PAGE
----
Every kiteboarder has the same basic equipment: a power kite, flying lines, control bar, kite harness, kiteboard, wetsuit, safety hook knife, helmet, board leash, and usually some kind of personal floatation device for safety. Although not all of this equipment is necessary to successfully kiteboard, many of these items are considered to be required in order to ensure the safety of the kiteboarder and help prevent any injury to the kiteboarder or the people in the water around him.
Power kites basically come in two major forms, leading edge inflatable kites, or foil kites. Leading edge inflatable kites, also knows as inflatables, are usually made with ripstop nylon and uses inflatable plastic bladders that give the kite its shape and allow it to float in he water. These kites are usually more popular because they are more responsiveness to the rider’s inputs and are easier to relaunch if they crash into the water. Foil kites are mostly fabric with air pockets that provide lift and allow the kite to maintain its arc-shape. The flying lines are the strong cords that attach the kite to the rider’s control bar, which is a solid metal bar which the rider can pull on in order to control the kite and its direction. A kite harness is usually a harness that attaches the flying lines to the rider in order to take most of the strain off the rider’s arms and prevents the kite from being lost if the rider lets go of the control bar. Kiteboards are often made of small composite, wood, or foam, and the boards come in various designs that offer different experiences, based on the rider’s skill, the water condition, or the types of tricks the rider wishes to perform.
Kiteboarding, also known as kitesurfing, is a popular water sport that uses wind to pull a rider through the water on a small surfboard or kiteboard, which is similar to a wakeboard. Although the technology and technique associated with kiteboarding has developed greatly over time, this popular pastime would not have been possible without the invention of the kite in the 13th century by the Chinese.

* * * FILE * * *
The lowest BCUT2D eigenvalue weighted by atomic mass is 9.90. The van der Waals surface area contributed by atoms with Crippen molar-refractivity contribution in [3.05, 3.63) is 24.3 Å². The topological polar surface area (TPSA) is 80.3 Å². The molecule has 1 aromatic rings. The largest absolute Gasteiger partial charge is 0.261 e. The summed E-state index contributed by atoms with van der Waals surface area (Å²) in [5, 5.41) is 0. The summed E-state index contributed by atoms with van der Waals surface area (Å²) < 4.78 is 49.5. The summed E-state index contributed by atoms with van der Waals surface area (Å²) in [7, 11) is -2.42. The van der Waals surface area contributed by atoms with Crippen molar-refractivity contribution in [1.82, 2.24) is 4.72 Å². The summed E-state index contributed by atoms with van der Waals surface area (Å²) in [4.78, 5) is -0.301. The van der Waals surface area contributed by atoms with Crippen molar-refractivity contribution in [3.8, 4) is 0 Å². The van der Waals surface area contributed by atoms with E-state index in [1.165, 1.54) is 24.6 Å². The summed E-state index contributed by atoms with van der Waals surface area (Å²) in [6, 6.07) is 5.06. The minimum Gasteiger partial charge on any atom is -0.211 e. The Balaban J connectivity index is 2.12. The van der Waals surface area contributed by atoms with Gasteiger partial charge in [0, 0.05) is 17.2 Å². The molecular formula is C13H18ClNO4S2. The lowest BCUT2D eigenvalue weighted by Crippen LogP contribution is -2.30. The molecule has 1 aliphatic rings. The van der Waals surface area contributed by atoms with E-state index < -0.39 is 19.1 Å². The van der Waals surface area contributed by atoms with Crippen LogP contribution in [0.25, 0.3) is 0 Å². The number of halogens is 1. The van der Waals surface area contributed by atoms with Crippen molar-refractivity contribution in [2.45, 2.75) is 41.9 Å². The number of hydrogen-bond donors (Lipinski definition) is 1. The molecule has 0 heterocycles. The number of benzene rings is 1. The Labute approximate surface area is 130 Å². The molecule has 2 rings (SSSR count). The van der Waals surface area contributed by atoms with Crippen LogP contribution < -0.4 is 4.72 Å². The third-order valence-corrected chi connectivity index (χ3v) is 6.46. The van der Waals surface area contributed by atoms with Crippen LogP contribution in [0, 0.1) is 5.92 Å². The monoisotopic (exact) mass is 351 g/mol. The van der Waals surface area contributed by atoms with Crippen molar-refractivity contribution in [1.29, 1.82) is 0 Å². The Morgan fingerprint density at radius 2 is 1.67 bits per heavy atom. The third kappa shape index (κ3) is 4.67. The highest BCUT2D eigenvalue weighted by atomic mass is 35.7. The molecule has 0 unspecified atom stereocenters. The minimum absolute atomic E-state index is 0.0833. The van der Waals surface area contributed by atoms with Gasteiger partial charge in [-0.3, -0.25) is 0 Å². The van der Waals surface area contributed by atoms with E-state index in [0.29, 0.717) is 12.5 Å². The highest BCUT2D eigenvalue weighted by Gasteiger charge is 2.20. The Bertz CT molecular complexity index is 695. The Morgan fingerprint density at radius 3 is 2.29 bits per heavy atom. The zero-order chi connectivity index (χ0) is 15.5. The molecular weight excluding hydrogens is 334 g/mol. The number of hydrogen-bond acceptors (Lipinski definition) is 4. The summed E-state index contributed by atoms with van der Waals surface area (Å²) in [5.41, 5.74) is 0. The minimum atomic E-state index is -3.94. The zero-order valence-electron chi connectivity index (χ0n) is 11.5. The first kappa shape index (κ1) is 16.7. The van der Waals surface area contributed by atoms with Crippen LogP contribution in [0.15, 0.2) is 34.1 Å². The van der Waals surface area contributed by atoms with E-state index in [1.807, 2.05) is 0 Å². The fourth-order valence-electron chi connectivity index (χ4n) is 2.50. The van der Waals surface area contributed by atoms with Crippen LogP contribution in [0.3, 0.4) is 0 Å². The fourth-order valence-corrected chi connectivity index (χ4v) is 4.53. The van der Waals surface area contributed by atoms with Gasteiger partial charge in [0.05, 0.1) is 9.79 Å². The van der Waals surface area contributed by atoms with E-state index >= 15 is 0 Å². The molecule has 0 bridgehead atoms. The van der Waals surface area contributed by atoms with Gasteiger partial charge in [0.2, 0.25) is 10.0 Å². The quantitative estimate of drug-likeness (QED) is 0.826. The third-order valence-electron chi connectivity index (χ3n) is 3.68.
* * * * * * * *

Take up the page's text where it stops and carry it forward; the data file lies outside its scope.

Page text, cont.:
The history of kiteboarding didn’t truly begin until the 1800’s, when George Pocock experimented with over-sized kites that were able to propel carts on land and ships on the water using a four-line control system, which is similar to the same system used today. What made this so special was that the kites could be flown for sustained periods and were able to pull the carts and boats both downwind and upwind. In the late 1970’s, with the development of Kevlar and Spectra flying lines, kites became more controllable and had improved efficiency. Throughout the 1980’s people began to experiment using kites with canoes, ice skates, snow skis, water skis, and roller skates. In the late 1900’s, science began to improve equipment used in kiteboarding, with the invention of perfected kiteskiing systems, inflatable kites, and aerodynamic enhancements to the kite designs.
Although many people new to kiteboarding want to just jump straight into the water and start kiteboarding, there are several basic lessons you should take so that you are skilled enough and experienced enough to kiteboard on your own. Without learning the basics of kiteboarding first, you will find it extremely difficult and frustrating to be able to control the kite on your own in the surf.
The first thing to do that will help you learn the basics quickly is to get a trainer power kite. Trainer kites are smaller and simpler to use than the full-sized kites, but they will teach you the basics while still on land so you know how to control and manipulate the kit without the added difficulty of the board. By learning with a trainer kite you will be able to learn half the skill needed to kiteboard without having to pay for extra lessons.
The next step is to work on the board aspect of kiteboarding. Learning how to work wakeboard, skateboard, or surf will help you improve your kitesurfing board skills. Wakeboarding is one of the best ways to hone your kiteboarding skills. By being more comfortable on the board, you will be able to focus more on flying the kite once you start kiteboarding.
The next step, which is the most important, is taking a lesson. Learning how to kiteboard from a qualified instructor is the best way to put all that you have learned together so that you truly are ready to hit the ocean. Taking a lesson is also crucial to helping prevent any possible kitesurfing accidents which can cause serious injury to yourself or others in the water.
Once you are ready to go in the water, you might want to try the gear provided by the kite instructor before you invest in your own set. However, if you do want to buy your own equipment, it is important to understand your skill level and what equipment is suited for your needs and skill.